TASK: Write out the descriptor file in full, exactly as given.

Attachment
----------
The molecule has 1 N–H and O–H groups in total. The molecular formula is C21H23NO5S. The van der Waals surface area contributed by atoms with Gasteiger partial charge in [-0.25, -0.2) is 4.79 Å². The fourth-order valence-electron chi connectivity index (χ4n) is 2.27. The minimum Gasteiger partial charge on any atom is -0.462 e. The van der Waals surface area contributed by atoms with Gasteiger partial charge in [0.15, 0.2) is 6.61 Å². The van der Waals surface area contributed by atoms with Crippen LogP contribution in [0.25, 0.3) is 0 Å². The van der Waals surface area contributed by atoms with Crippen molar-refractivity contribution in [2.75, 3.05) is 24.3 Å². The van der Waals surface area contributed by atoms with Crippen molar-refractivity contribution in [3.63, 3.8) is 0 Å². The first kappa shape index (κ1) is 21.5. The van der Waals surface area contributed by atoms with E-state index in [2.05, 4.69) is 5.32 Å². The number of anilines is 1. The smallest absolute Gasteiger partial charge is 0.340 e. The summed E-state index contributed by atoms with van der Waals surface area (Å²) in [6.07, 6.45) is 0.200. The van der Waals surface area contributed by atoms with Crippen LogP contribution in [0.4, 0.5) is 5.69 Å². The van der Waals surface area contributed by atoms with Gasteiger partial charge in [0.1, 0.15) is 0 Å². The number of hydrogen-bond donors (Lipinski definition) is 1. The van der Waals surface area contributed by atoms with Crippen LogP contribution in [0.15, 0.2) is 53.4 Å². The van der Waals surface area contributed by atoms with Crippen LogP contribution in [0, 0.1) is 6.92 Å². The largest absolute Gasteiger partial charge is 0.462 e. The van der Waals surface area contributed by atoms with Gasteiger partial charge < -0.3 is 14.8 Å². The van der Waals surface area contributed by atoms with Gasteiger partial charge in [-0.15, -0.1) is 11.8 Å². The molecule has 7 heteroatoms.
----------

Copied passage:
The molecule has 1 N–H and O–H groups in total. The molecular formula is C21H23NO5S. The van der Waals surface area contributed by atoms with Gasteiger partial charge in [-0.25, -0.2) is 4.79 Å². The fourth-order valence-electron chi connectivity index (χ4n) is 2.27. The minimum Gasteiger partial charge on any atom is -0.462 e. The van der Waals surface area contributed by atoms with Gasteiger partial charge in [0.15, 0.2) is 6.61 Å². The van der Waals surface area contributed by atoms with Crippen LogP contribution in [0.25, 0.3) is 0 Å². The van der Waals surface area contributed by atoms with Crippen molar-refractivity contribution in [2.75, 3.05) is 24.3 Å². The van der Waals surface area contributed by atoms with Crippen molar-refractivity contribution in [3.63, 3.8) is 0 Å². The first kappa shape index (κ1) is 21.5. The van der Waals surface area contributed by atoms with E-state index in [2.05, 4.69) is 5.32 Å². The number of anilines is 1. The smallest absolute Gasteiger partial charge is 0.340 e. The summed E-state index contributed by atoms with van der Waals surface area (Å²) in [6.07, 6.45) is 0.200. The van der Waals surface area contributed by atoms with Crippen LogP contribution in [0.4, 0.5) is 5.69 Å². The van der Waals surface area contributed by atoms with Gasteiger partial charge in [0.1, 0.15) is 0 Å². The number of hydrogen-bond donors (Lipinski definition) is 1. The van der Waals surface area contributed by atoms with Crippen LogP contribution in [0.15, 0.2) is 53.4 Å². The van der Waals surface area contributed by atoms with Crippen LogP contribution in [0, 0.1) is 6.92 Å². The largest absolute Gasteiger partial charge is 0.462 e. The van der Waals surface area contributed by atoms with Gasteiger partial charge < -0.3 is 14.8 Å². The van der Waals surface area contributed by atoms with Gasteiger partial charge in [-0.15, -0.1) is 11.8 Å². The molecule has 7 heteroatoms.